Creating the Perfect Portable BBQ Experience

Around 75% of Americans own a grill or a smoker. Over 40 million people camp in the United States. Few activities can be as relaxing as an outing with family, friends, and good food. Not surprisingly, barbecues are more popular than ever, and we’re always looking for creative ways to make outdoor culinary experiences even more fun. Let’s cook up some ideas for creating the perfect portable grilling experience for your next adventure!

With so many people seeking parks and campgrounds on the weekends, the barbecue experience can be disappointing. One person with loud music, or a group enjoying themselves a little too much, can ruin the day. The only way to get privacy in some parks and campgrounds is to take a hike. Portable smoker-grills are an essential piece of recreational equipment.

Portable barbecue grills and smokers come in a variety of shapes and sizes. Some are better for patios and porches, while some are optimized for easy travel. What works best for you depends on a number of factors.

Know Your Fuel

Nothing affects portability like the kind of fuel you use for your portable grill.

Charcoal imparts flavor. Wood chips are essential for smokers. But who wants to transport big, dirty bags of charcoal and wood chips in their car, then lug them through the woods? You might need several bags. If you don’t want to do that, consider propane canisters instead.

For most portable grills, a one-pound propane tank lasts about two hours at full heat. This is more than enough for an average meal. A five-pound tank lasts longer, and would be suitable for several days of cooking. 20-pound tanks are best suited for large grills and smokers.

Not all propane tanks fit all grills. Make sure you know the kind of tank options you have before buying a portable grill or smoker. Avoid complications like fuel adapters and attachments, especially where fuel is concerned. Fuel adapters can leak if mishandled and are one of the first things people leave behind at campsites and picnic areas.

Portable solar grills don’t need fuel. They work by focusing the sun’s rays on a central point, usually a tube or a platform. On a clear day the sun puts out more than enough energy to sizzle your kebabs. Drawbacks include uncooperative weather, and size. Solar barbecue grills tend to be small, which makes them easy to carry. Being small, they’re not the best choice for cooking large slabs of meat.

Regardless of your fuel choice, be sure to check any local rules if you’re cooking at a public area like a park or campground to ensure you follow local and/or state guidelines.

Plates and Utensils

Portable mess kits include hard trays or plates, bowls and utensils. They’re lightweight and designed with portability in mind. Better mess kits fit together into a modular package that’s compact and easy to carry.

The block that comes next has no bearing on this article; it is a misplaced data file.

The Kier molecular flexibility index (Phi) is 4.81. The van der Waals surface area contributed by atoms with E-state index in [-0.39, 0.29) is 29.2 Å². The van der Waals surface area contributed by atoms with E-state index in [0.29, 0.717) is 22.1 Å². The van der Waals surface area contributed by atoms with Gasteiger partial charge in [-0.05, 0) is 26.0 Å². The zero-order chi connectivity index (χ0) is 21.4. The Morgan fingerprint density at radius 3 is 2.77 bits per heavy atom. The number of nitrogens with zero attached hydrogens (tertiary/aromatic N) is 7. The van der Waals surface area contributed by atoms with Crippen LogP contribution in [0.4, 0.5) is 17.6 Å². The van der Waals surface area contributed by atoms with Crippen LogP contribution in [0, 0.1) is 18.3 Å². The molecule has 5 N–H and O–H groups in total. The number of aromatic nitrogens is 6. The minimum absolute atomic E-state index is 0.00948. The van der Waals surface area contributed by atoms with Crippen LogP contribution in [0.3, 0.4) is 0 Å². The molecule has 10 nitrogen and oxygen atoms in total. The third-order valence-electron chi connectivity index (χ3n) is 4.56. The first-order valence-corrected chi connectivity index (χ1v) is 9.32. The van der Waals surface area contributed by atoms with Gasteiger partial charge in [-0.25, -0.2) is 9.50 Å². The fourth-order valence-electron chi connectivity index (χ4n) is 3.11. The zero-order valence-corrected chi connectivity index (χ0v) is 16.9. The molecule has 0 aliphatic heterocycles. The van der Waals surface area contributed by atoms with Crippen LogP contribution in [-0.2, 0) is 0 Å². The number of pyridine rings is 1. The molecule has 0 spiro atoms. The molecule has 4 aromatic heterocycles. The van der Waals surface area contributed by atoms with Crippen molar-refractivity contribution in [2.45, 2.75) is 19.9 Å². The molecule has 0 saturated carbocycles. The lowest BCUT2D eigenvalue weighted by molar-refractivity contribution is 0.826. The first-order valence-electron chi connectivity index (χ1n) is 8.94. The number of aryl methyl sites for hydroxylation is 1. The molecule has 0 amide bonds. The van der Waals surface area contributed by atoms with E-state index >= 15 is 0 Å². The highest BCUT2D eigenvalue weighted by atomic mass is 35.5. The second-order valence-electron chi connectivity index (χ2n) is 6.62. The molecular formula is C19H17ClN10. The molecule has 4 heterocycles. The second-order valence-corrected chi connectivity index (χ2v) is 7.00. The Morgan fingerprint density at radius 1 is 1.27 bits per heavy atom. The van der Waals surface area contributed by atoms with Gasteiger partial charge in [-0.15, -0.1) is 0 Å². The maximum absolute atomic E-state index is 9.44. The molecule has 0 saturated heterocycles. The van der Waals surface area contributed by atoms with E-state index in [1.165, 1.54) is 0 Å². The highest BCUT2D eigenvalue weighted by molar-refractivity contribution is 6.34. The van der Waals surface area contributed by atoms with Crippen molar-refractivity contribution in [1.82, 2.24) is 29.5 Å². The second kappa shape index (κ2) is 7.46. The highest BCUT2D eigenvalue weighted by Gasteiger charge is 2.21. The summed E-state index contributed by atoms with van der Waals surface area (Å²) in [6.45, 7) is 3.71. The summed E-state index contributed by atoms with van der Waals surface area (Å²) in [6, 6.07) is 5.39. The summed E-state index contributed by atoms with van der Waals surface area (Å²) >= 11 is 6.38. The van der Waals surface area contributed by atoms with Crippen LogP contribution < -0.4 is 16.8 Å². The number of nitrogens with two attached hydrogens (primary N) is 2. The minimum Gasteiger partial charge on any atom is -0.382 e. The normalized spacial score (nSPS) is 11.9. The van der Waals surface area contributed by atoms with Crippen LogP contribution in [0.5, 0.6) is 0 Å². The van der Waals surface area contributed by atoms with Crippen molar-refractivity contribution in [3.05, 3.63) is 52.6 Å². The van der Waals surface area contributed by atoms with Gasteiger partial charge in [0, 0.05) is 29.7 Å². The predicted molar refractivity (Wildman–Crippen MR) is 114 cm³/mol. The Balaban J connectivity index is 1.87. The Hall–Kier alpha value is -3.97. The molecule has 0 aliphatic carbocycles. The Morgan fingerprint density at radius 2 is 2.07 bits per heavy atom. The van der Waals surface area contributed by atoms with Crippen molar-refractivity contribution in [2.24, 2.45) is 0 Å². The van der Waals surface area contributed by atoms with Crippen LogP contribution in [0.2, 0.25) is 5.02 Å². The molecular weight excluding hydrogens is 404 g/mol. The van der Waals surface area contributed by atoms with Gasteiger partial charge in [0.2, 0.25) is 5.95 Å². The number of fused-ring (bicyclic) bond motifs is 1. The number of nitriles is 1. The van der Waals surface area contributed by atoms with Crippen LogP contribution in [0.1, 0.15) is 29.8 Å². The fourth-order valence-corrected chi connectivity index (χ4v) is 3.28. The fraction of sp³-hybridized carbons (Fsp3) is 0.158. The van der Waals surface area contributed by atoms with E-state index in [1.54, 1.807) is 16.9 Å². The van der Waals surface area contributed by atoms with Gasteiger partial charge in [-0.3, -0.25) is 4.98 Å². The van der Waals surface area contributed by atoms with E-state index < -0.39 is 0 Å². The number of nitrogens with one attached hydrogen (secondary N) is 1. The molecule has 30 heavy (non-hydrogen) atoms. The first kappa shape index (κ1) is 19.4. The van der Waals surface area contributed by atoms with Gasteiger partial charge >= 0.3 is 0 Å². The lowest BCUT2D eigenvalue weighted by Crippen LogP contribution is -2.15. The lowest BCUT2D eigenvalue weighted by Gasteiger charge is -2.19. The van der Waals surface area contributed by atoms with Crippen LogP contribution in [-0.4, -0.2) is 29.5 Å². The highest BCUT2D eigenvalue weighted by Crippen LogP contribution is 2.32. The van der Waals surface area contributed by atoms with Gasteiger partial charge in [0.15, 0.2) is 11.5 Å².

Family Picnic

A pack of 50 or 100 paper plates can be broken up and carried among several people, and later burned in a campfire or recycled following local recycling guidelines.

Guests can bring their own cups and utensils. Be prepared for guests who don’t bring anything.

Remember soap for cleanup, and hand wipes, sponges, paper towels, and plastic bags. You might need water too, if there’s none on-site. Plastic garbage bags are multi-use items. They can store food, collect garbage, and cover dirty utensils if you’re interrupted by bad weather.

Food, The Vital Portable

Most vegetables require little refrigeration to the point of use. Pre-cut your veggies like peppers, onions, and other grilling essentials prior to leaving your house. Place them in a ziplock or tupperware, and they’ll be ready to go when you’re out there grilling.

pig shots

All the delicious forms of meat you crave, from Pig Shots to Armadillo Eggs, need to take one final walk to your grill. That’s not far if you’re cooking on your patio, but if you go to the park or campground you’ll need coolers. Soft-sided coolers with built-in artificial ice packs are good for day trips. Hard-side coolers have some advantages for longer-term trips, like doubling for a food prep or condiment station and a seat. You might want to bring natural ice for drinks. Some people bring misting fans and portable freezers along. Make your barbecue experience as elaborate as you like.

Grilling Time

Portable grills should be compact and easy to move, and feel stable when you set them up. Make sure you understand your grill’s fuel requirements.

Portable grills can be as small as cooktops that perch on a propane tank, or large enough to hold a turkey. Most are made with lightweight metal and alloys, and may include removable cast iron grills, and condiment shelves. Some sit comfortably on a table or stand, like Kamado grills, while others come with extendable legs.

As grill master, it’s your job to safely handle the hardware, so make sure you’re comfortable with your grill or smoker. Know all the parts and how they interact. Be familiar with how it heats up and cools down, and how to take it apart and clean it. The more familiar you are with your grill, the less likely you’ll get distracted and leave something behind.

End of a Great Day

Do cleanup chores while the grill cools down, when there’s no need to rush. It will help if you can make everyone responsible for their utensils and plates.

If you’re a dog owner, consider training your pet by playing pick-up with camp gear. Their sharp eyes might find items you dropped or forgot – just make sure it’s all pet-safe!

Clean your grill when you get home, if you don’t do it right away. At the end of the evening you should feel pleased with yourself. You managed a lot of work, enjoyed the outdoors, and fed everyone great food. Relax, and be happy.

News Reporter